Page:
Recent Entries Filed under Politics:

Leave a comment

We want to know your opinion on this issue! While arguing about an opinion or idea is encouraged, personal attacks will not be tolerated. Please be respectful of others.

The editorial team will delete a comment that is off-topic, abusive, exceptionally incoherent, includes a slur or is soliciting and/or advertising. Repeated violations of the policy will result in revocation of your user account. Please keep in mind that this is our online home; ill-mannered house guests will be shown the door.


TheRumpledOne | May 6, 2010 5:04 PM

Is the US CODE UNCONSTITUTIONAL?

US CODE TITLE 8 > CHAPTER 12 > SUBCHAPTER II > Part VIII > § 1325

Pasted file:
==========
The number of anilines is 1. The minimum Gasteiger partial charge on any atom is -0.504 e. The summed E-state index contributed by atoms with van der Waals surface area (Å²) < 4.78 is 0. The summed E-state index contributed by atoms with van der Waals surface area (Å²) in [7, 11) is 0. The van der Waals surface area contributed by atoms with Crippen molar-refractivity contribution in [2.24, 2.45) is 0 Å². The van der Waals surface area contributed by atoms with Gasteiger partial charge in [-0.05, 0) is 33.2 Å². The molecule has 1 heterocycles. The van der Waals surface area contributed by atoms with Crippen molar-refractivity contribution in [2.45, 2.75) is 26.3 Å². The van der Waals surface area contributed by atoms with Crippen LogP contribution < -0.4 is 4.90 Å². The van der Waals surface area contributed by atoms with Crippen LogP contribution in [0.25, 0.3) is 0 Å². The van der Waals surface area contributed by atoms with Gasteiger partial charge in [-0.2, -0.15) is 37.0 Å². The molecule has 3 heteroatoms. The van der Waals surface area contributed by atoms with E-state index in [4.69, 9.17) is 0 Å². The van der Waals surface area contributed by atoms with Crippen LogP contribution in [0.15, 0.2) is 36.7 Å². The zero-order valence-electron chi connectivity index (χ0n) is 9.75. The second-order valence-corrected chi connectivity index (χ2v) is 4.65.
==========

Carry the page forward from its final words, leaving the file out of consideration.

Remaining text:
§ 1325. Improper entry by alien

TITLE 8 > CHAPTER 12 > SUBCHAPTER II > Part VIII > § 1324a

§ 1324a. Unlawful employment of aliens

WE DO NOT NEED IMMIGRATION REFORM. WE NEED IMMIGRATION ENFORCEMENT.

ENFORCE THE LAW


We should treat immigrants like Mexico does:

At present, Article 67 of Mexico's Population Law says, "Authorities, whether federal, state or municipal ... are required to demand that foreigners prove their legal presence in the country, before attending to any issues."

That would simplify things.


Operation Wetback was a 1954 operation by the United States Immigration and Naturalization Service (INS) to remove about one million illegal immigrants from the southwestern United States, focusing on Mexican nationals.

Simple question:

What happens if someone jumps the fence and wanders around a gated community without an ID and a resident of the community calls the cops saying someone that doesn't look like they belong here is roaming the streets? The cops arrive. They would ask the wanderer a few questions. If wanderer does not have a valid reason for being inside the gated community, the cops would escort them out, wouldn't they? Isn't a country, like the USA, a "gated community", too?

Bill Perdue Bill Perdue | May 7, 2010 2:40 AM